Home > Gear Reviews

Rockshox ditches hydraulics for Reverb AXS e-dropper

Wireless dropper post integrates across the SRAM Eagle and eTap AXS lines.

Rockshox has stood out for years for its hydraulically actuated Reverb dropper post. Whether you loved or … weren’t so fond of the hydraulic system, the new Reverb AXS will stand out for an entirely different reason.

For 2019, the Rockshox venerable dropper post is going electric, and wireless. Meet the Reverb AXS.

Reverb ASX

RELATED: Free bird: SRAM Eagle AXS brings wireless shifting to mountain bikes

AXS cross-platform integration

The new post isn’t the first electronically actuated dropper seat post. That honour goes to the Magura Vyron. But it is the first to be fully integrated into a completely wireless drivetrain. Reverb AXS posts will pair with parent company SRAM’s new Eagle AXS electronic drivetrain. It will also work seamlessly with the road or, more likely, gravel road SRAM Red eTap AXS drivetrain designed and simultaneously released for the drop-bar crowd.

Reverb ASX

No wires no problem

The majority of the Reverb AXS’s target audience, though, will be mountain bikers looking forward to ditching the fussy cable or hydraulic work required to install internally routed dropper posts. While dropper posts have changed how many of us ride, even a relatively straightforward installation process is undeniably more complicated than a simple static, or electronic seat post.

Is ease of installation and removal worth the cost of entry for Reverb AXS? That’s up to you to decide. But frequent travellers will surely welcome the electronic posts ease of use. Anyone looking to retrofit a beloved frame with newer dropper-post technology will also be happy to have the AXS as an option. Or alternative to the limited externally routed dropper post options.

Better service with Vent Valve Technology

There are more new features on the Reverb AXS, for those not sold on its wireless actuation alone. Clearing out the hydraulics allowed SRAM to add Vent Valve Technology to the new-edition Reverb post. When air and oil mix inside the dropper post, creating that annoying squishy feeling in the post, you no longer have to take the post in for service, or even disassemble it. Depress the valve on the bottom of the post, compress the post, and you’re done. This should channel the air back into the chamber where it belongs, keeping the oil where it should be, and restoring your post back to reliable performance. If it works, this could significantly improve the service interval compared to some other dropper posts.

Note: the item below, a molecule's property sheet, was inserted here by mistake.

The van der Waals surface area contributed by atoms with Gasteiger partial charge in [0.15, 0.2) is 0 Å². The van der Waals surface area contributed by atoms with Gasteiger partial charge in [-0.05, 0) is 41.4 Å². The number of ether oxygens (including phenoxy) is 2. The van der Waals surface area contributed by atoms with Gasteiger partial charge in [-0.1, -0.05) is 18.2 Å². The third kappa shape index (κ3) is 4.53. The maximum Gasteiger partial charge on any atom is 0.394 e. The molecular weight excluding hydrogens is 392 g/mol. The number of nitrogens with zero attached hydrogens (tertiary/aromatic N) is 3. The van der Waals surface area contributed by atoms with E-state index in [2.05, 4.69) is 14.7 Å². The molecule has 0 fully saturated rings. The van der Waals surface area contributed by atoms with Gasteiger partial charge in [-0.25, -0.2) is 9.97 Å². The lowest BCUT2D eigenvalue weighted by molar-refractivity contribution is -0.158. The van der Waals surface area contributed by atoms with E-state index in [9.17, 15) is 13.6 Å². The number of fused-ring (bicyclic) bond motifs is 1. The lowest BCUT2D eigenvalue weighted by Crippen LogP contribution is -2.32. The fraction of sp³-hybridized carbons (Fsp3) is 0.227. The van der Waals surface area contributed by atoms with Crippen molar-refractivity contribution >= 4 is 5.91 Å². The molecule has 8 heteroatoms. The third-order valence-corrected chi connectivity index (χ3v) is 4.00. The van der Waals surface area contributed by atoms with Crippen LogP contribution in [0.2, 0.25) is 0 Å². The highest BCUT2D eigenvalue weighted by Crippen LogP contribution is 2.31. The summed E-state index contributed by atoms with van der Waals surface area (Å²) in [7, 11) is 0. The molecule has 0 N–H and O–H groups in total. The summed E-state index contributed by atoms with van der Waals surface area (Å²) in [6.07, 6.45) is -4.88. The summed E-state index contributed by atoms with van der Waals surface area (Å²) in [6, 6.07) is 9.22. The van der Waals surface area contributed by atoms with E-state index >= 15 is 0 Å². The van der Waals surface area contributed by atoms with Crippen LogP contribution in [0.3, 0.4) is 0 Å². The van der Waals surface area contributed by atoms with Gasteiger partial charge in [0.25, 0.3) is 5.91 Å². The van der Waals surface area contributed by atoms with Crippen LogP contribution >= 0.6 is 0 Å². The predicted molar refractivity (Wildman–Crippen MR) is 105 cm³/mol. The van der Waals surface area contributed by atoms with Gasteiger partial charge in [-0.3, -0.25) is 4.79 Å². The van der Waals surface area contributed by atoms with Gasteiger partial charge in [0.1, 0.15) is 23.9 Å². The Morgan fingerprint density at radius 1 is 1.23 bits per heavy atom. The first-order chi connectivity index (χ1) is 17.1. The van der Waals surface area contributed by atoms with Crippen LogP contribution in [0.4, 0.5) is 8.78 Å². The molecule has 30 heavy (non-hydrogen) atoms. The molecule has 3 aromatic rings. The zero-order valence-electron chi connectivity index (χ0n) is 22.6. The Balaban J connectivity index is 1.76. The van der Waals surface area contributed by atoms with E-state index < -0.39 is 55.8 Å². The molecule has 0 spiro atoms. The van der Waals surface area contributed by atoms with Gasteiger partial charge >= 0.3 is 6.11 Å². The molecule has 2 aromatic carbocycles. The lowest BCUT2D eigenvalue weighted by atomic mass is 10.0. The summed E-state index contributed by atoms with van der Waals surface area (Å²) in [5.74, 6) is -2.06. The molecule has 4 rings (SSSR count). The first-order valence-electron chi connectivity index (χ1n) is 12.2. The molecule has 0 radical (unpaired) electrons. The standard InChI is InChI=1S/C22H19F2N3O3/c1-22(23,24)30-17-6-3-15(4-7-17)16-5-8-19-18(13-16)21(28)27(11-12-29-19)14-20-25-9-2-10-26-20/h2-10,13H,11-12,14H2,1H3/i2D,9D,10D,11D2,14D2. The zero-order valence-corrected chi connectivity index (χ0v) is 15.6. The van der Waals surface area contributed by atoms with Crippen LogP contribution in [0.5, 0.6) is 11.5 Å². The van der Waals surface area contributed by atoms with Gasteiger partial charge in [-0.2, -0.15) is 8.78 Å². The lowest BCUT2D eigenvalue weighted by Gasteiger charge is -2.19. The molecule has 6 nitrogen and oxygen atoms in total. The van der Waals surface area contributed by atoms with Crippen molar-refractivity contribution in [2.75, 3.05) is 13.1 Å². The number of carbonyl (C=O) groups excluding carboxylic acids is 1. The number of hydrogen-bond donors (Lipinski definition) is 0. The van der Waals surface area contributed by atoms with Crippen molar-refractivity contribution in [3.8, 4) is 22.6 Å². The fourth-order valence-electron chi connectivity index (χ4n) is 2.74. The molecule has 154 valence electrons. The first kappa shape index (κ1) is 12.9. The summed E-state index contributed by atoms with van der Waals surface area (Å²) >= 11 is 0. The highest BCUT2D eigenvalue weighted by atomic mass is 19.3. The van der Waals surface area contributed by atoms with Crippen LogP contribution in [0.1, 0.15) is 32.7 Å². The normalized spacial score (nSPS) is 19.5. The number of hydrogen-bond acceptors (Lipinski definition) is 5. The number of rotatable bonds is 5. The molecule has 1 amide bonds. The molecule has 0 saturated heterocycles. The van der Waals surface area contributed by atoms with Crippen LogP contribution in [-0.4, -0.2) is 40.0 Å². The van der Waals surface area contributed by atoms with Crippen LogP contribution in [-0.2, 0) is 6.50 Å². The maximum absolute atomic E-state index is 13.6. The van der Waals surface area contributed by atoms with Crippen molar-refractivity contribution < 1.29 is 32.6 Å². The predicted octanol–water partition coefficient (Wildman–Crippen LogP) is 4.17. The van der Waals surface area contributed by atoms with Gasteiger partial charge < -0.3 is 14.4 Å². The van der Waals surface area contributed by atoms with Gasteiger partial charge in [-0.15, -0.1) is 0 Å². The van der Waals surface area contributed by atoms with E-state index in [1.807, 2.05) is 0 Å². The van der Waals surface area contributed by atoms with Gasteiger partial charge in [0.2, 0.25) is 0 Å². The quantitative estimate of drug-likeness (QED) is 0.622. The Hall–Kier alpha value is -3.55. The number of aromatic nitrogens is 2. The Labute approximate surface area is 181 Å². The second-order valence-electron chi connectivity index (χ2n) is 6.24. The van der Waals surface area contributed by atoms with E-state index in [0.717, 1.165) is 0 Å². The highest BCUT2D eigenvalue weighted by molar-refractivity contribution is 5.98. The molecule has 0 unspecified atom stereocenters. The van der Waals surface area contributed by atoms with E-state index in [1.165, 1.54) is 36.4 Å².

Rockshox claims the battery will last for 40-60 hours of riding time. Reverb AXS posts use the same battery as Eagle AXS derailleurs, and fully recharges in under an hour. The post has an auto-wake sensor, which puts the system into power save mode when the bike is not moving. You can check the battery life with SRAM’s AXS app, or on manually on the post head. Press the button on the post and a light will give you a charged, half-charge, or low battery signal. Should you run short of charge, though, the Reverb AXS becomes a classic, fixed-height seat post.

Reverb ASX

Rockshox Reverb AXS dropper post has a MSRP of USD $800, and should be available to consumers in February. The post is available in three diameters (30.9mm, 31.6mm, and 34.9mm) and four travel lengths (100mm, 125mm, 150mm, 170mm).

RELATED: SRAM joins 12-speed party with Red eTap AXS road groupset

The post features a zero offset post head, compatible with 7mm round seat rails or 7x9mm oval rail seats. The Reverb AXS lever fits to Matchmaker mountain systems or directly to the bar with SRAM’s Discreet Clamp.